During the Christmas season in 1990, my visions were less about sugar plums and more about gifts and not the wrapped ones that would be waiting under the tree.
You see, it was the first Christmas as a married couple for me and my then-husband, Max, and I was hugely pregnant with our first child. When I found out my due date was December 31, I set my sights on delivering the first baby of the 1991 New Year.
I wanted to have The New Year’s Baby!
Our budget was tight and a year’s supply of diapers would sure be a blessing. But it was something more than that, I thought having the New Year’s baby would make his or her birth more memorable.
That year after Thanksgiving, my nesting instincts kicked into high gear. I was a cleaning and organizing machine. One day while I was on my hands and knees scrubbing the baseboards in our smallish living room, I came up with an idea.
Later that night I told Max, “Since I won’t be able to travel this year for Christmas, we should invite our families here for the holiday.”
Neither one of us fretted about the fact that we lived in a cramped one-bedroom apartment with an eat-in kitchen and one bathroom. Or that we only had table service for four.
The next day we set about inviting both sets of our parents, our three brothers, and their girlfriends to our place for the Holiday.
They all said yes—we would spend Christmas surrounded by family.
I spent the next weeks preparing our dinky place for the arrival of our crew. I planned menus and seating arrangements for the card tables we would set up in the sparsely furnished living room.
Christmas Eve day I had the defrosted turkey Max’s employer had given us resting safely in the roaster pan in the refrigerator, and ingredients for several sides on the ready. I padded around the steamy kitchen making chili and cinnamon rolls while I dreamed of our families gathered together to watch college bowl games, play cards, and eat way too much food—even if they had to do it off of paper plates.
As I sang along with the song on the radio CD player about “The First Noel” and marked things off of my to-do list, I just knew that Christmas would be a memorable one for everyone.
As dusk approached my mom and stepdad arrived hauling in the air mattress, they would sleep on plus all the bedding to go with it. There were stacks of presents placed under the 24-inch Christmas tree perched on our wicker side table.
When everything was finally loaded into the apartment, they both remarked on how big I had gotten. I was barely fitting into the maternity jeans mom had given me for my birthday that summer. “It looks like the baby has dropped. It won’t be long now,” my mom said, beaming with happy anticipation at the approaching arrival of her first grandchild.
We passed the evening eating chili with cheese and crackers and cinnamon rolls, playing rummy, and watching “National Lampoon’s Christmas Vacation”.
After everyone went to bed, I started having terrible stomach pains. I loaded up on my usual mint-flavored Tums, but this was way worse than my usual pregnancy heartburn.
I couldn’t get comfortable.
And then the pain intensified.
Finally, I woke Max up, “I think I’m in labor.” I took a shower, grabbed the hospital bag I’d had packed for weeks, and about 2 am we snuck out the backdoor of our apartment, careful not to wake my parents.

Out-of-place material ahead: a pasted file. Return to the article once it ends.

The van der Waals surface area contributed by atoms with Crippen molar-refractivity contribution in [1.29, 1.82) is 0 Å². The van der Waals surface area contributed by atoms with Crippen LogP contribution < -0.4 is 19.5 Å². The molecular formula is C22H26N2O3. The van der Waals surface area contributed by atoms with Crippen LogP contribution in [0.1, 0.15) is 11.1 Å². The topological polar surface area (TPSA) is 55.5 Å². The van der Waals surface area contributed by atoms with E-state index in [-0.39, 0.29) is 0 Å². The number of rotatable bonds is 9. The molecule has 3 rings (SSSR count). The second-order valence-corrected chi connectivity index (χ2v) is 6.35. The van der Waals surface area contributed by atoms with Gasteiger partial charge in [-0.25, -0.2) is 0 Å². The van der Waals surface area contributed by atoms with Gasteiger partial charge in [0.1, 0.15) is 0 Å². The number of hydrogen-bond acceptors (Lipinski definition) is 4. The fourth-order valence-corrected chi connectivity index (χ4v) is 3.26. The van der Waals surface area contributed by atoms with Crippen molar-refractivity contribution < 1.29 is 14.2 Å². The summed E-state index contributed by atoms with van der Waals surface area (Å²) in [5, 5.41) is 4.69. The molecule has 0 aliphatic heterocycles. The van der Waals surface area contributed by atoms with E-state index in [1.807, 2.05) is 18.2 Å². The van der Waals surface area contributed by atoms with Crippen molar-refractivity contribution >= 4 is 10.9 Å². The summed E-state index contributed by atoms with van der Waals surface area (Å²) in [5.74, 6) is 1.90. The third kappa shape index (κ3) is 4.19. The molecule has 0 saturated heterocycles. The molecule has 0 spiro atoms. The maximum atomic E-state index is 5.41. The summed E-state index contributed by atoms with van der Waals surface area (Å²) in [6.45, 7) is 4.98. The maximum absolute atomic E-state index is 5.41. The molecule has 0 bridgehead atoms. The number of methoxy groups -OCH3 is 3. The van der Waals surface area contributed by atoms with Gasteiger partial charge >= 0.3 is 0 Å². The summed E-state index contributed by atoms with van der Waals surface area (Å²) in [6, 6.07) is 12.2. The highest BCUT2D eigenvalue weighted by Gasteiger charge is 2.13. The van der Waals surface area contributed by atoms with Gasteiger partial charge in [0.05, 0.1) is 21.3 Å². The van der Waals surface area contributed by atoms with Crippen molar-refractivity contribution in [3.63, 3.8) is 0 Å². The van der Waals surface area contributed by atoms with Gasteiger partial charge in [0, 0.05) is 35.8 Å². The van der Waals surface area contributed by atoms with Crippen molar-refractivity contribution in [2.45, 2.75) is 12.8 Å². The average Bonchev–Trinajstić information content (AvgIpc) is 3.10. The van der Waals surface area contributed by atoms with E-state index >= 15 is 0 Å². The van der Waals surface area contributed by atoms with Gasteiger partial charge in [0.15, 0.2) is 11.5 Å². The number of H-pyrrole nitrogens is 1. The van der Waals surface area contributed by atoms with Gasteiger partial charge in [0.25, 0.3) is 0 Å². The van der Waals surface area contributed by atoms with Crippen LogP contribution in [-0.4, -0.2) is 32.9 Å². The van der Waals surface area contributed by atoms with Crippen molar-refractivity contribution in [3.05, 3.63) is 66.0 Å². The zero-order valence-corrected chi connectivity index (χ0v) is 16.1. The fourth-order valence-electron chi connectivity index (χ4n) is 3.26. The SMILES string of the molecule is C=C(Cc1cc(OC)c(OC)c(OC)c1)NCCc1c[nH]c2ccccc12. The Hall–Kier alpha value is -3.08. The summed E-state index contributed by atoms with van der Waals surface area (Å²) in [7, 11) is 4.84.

My contractions seemed to speed up on the 25 mile trip to the hospital. We both got nervous when at one point they were two minutes apart.
We finally reached the hospital only to have everything stop once they settled me into a birthing suite.
As Christmas Eve gave way to the dawn of Christmas day, Max placed calls to each member of the family to let them know they were still welcome to have their Christmas dinner at our place, but we’d had a slight change in plans. We’d be celebrating at the hospital with a surprise guest, and it wasn’t Santa.
Since our baby would be the first grandchild on both sides of the family, everyone loaded into their cars and made their way to the hospital to await the birth.
But as the hours passed and still no baby, we began to joke that we might still be in the running for the New Year’s Baby.
But finally, at 1:50 pm with a big cry and a bit of blonde hair, we had an 8 pound 5-ounce baby boy. A son—we named Ross.
His timing may have been a surprise, but something about holding that tiny bundle for the first time on the most special day of the year opened my heart in ways I’d never known before—now I wasn’t just me—I was a mom.
And I was in love in a way I’d never known before.
That Christmas didn’t turn out quite as we expected. Everyone ended up having dinner in the hospital cafeteria. But Ross’s birth would launch shared celebrations by our two families as we gathered on his birthday for years to come.
Today, Christmas day 2020 that once little blonde baby turns 30 and is now the daddy of two blonde little boys of his own. Every Christmas I call him at 1:50 pm and tell him the story of his arrival—his birth story.
That very different Christmas taught me that the most special Christmases are about the small things—like togetherness, no matter where that takes place, surprise arrivals, and babies (and the surprise arrivals of babies, too.).
Yes—that’s what the most special Christmases are about, aren’t they?
Just as the first one was.
When–innocent–helpless–sweet saving—love came down and was born in a manger—a baby, for all of us.
Happy Birthday, Ross and Merry Christmas!
I promise I won’t share the newborn elf outfit baby picture this year—at least not too much! you are just too cute in that newborn elf outfit not to share—Love Mom.